Yishai: Falash Mura aliya to be resolved within a year

Interior Ministry representatives to head to Ethiopia after Passover.

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March 8, 2010 22:14
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falash mura 311. (photo credit: .)

 
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Interior Minister Eli Yishai pledged Monday to bring the aliya of the Falash Mura to its final phase within a year, and said that after Pessah ministry representatives would head to Ethiopia to check the eligibility of some 8700 descendants of Ethiopian Jews waiting to immigrate.

Yishai was speaking at a joint session of the Knesset State Comptroller’s Committee and the Committee for Aliya, Absorption and Diaspora Affairs, which was called to monitor the immigration progress of the Falash Mura community.

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“This is an issue that is very close to my heart and I have been involved in it for many, many years,” Yishai told those gathered, including Knesset Speaker Reuven Rivlin (Likud), Knesset Members Shlomo Molla (Kadima), Uri Ariel (National Union) and Avraham Michaeli (Shas), State Comptroller Micha Lindenstraus, Jewish Agency for Israel Executive Chairman Natan Sharansky and former Supreme Court judge Meir Shamgar, who heads the Public Council for Ethiopian Jews.

“Within one year I hope that this issue will be resolved,” added Yishai.

“The Interior Ministry together with the Jewish Agency for Israel will go back and finish this work as soon as possible.”

Sharansky said that he supported the continuation of eligibility checks for the 8700 people in question and informed the committee that 75 new immigrants were scheduled to arrive in Israel on Tuesday night.

Even with the upbeat news, many of those at Monday’s meeting, including members of the Ethiopian community who still have relatives living in Gondar, voiced cynicism at Yishai’s promises. One young Ethiopian woman made an emotional plea to Yishai, begging him to bring the rest of her family to Israel.



“I am a very frustrated man,” expressed Molla, who visited Ethiopia in December heading a special delegation of senior Israeli officials to assess the situation in Gondar’s transit camps. “The State Comptroller issued a report [in September 2008] about how difficult the situation is there and even with that, nothing has changed. It seems there is a clear policy not to bring more Jews from Ethiopia, and no one is willing to explain why.”

After his trip to Ethiopia, Molla also reported that conditions for those in Gondar waiting to be checked for aliya is very poor, and in some cases even life-threatening.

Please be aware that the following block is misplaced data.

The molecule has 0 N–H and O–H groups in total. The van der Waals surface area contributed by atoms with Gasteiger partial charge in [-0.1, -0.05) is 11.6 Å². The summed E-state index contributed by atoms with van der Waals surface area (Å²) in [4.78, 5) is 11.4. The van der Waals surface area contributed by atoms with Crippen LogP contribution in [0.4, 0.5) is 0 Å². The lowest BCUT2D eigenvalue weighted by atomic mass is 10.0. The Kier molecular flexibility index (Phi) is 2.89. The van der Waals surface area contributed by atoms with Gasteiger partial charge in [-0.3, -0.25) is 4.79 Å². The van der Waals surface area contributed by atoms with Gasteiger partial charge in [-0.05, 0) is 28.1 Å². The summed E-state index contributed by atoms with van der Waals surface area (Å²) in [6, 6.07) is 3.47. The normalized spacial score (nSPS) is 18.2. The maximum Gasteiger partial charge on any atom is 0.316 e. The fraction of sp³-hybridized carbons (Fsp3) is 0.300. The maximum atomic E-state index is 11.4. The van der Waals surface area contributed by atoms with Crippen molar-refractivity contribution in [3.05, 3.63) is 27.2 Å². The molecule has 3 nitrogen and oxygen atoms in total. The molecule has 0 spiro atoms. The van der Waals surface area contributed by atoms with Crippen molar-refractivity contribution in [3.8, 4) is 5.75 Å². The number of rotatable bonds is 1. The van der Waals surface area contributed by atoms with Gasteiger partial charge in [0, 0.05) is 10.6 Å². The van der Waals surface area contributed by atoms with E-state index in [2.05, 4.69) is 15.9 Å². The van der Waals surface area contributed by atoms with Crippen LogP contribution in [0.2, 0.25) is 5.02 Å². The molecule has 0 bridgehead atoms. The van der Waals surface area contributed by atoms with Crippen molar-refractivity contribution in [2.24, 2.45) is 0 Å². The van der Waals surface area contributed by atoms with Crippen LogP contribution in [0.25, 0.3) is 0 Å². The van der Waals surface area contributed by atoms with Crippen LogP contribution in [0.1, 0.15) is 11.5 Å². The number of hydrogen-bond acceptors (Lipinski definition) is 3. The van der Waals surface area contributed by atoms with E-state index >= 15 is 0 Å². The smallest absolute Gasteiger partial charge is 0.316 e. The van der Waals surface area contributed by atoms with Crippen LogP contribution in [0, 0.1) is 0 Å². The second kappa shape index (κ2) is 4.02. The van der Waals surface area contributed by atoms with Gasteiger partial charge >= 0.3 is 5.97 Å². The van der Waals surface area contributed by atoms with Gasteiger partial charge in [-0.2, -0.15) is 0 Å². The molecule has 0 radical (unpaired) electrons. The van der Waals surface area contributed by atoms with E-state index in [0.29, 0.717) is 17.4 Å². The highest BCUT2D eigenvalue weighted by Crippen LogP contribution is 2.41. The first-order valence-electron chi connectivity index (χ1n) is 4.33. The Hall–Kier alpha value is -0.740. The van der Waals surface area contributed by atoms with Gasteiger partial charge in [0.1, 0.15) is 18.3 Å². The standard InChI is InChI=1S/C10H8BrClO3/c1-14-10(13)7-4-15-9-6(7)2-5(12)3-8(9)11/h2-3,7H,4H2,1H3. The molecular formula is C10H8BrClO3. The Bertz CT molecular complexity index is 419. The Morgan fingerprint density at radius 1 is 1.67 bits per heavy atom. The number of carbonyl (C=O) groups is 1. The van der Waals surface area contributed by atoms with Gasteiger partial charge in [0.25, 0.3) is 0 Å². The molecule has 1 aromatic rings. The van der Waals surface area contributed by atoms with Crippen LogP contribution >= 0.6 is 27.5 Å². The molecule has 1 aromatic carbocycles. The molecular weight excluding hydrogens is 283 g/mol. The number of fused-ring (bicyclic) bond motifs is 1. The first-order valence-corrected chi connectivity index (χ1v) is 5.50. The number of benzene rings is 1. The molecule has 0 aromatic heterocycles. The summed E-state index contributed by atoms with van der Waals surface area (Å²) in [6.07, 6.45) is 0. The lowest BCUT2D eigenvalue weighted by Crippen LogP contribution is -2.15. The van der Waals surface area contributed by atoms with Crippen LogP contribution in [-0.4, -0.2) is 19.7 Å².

MK Ariel also expressed concern over the situation, saying, “If we do not allow one group of Jews in the world to come to Israel then we are putting all Jews everywhere in danger.”

He added that the ultimate decision to wind up the Falash Mura story was “in the hands of the prime minister.”

“There will be no final decision on the matter unless the prime minister himself decides to wrap it up,” stated Ariel.

Indeed, for the past two months Yishai has attempted to bring a resolution on the Falash Mura matter before the government, but it keeps being postponed or taken off the agenda.

Chairman of the State Comptroller’s Committee MK Yoel Hasson (Kadima) called on Prime Minister’s Office representative Udi Praver to explain the position of the prime minister, who has repeatedly refused to comment.

Praver said that the Prime Minister’s Office supported bringing an initial 3000 people, most of who have already been checked for eligibility, but admitted that there was still a dispute surrounding the rights of the additional people, roughly 5000, to move here.

“He is against granting them eligibility automatically,” said Praver.

Despite the dissent from the Prime Minister’s Office, Joseph Feit, former president of the North American Coalition on Ethiopian Jewry (NACOEJ), which provides aid and resources to those waiting in Gondar and which has been actively lobbying the government on this issue, told The Jerusalem Post that he was encouraged by Monday’s meeting.

“I am delighted to see the overwhelming support for continuing the inspections of all 8700 people currently waiting in Gondar to immigrate and to bring those who are linked maternally to the Beta Yisrael Jews [from Ethiopia] as soon as possible,” he said.

Hasson was also positive about the assurances made by Yishai, but warned that he also expected to see clear progress within the next two months.

“If this is not solved within that time I will be forced to consider a parliamentary enquiry into this issue,” he said, pointing out several hurdles that could be considered by some as racist.

“I do not want to hear that this aliya is contingent on budget issues,” warned Hasson. “I have never heard of there being a financial condition placed on bringing Jews to Israel. The government needs to bring them if they are eligible and that’s it.”

Falash Mura are Ethiopian Jews whose ancestors were forcibly converted to Christianity more than a century ago. Under a 2003 government decision and following recognition of their Jewish heritage by Israel’s Chief Rabbinate, the Falash Mura are entitled to immigrate under the Law of Entry according to specific criteria. Many of those who have applied to come to Israel have close family members already living here.

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